Child services agency accused for non-payment of overtime

One way of getting through a tough work day is knowing that a break is coming. It gives an employee a chance to relax, regroup and get ready to go on with the rest of the shift. California employees who are required to work above and beyond their standard hours also expect to be compensated with proper payment. In some instances, a company may neglect to pay its workers appropriately in an effort to keep payroll costs lowered and deny their rest periods so that more work gets completed.

Two women who worked as family case managers are claiming that they were not provided with appropriate rest periods and overtime. The plaintiffs claim that they were forced to work through their meal periods and were not given an adequate amount of sleep while they were on call. Many of the hours that they worked were allegedly outside of regular hours because they were writing reports, handling emergencies or taking care of investigations. All of this work was purportedly done without being paid overtime.

According to court records, the women claim that they had hours deducted from their time sheets when they worked in excess of 40 hours. This would prevent the company from paying them overtime. When the women complained to their supervisors about working through their lunches, they were allegedly told to not bring up the topic, and the issue was never resolved.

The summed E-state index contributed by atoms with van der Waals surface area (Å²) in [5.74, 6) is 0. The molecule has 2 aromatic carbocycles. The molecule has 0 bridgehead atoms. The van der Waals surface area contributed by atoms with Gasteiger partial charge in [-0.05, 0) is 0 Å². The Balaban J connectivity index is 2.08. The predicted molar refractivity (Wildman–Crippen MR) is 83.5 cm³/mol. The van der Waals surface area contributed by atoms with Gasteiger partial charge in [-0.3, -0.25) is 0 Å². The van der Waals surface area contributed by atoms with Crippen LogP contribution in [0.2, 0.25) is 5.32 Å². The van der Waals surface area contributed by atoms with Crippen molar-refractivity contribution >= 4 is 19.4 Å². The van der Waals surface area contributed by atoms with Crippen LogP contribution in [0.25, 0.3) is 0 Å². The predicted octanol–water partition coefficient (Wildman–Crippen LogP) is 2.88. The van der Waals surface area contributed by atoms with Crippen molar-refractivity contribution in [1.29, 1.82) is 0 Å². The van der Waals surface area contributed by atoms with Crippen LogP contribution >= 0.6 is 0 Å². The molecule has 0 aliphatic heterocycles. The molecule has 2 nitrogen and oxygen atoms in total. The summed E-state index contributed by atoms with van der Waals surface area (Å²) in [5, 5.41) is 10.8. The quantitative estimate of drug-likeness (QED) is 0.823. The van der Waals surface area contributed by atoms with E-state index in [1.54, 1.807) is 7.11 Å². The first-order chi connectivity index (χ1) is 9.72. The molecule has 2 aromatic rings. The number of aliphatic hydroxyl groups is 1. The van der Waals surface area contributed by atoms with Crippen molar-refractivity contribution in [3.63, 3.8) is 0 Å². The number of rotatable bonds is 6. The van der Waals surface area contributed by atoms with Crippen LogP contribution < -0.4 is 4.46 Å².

The plaintiffs filed a lawsuit against their employer claiming that they, as well as other workers, were denied payment for overtime and were in violation of the Fair Labor Standards Act. They are asking a federal judge to make their complaint a collective action so that other employees who were suffering the same treatment could join their lawsuit. California workers who notice a discrepancy in their paychecks in relation to overtime or are not provided rest periods in accordance with state and federal labor laws, should bring up the issue to their supervisor. If the issue is not resolved, the employee may choose to file a claim against the employer to be paid for the overtime and other financial relief as awarded by the court.

Source: indystar.com, "DCS employees sue agency over claims of unpaid overtime", Marisa Kwiatkowski, Sept. 25, 2014

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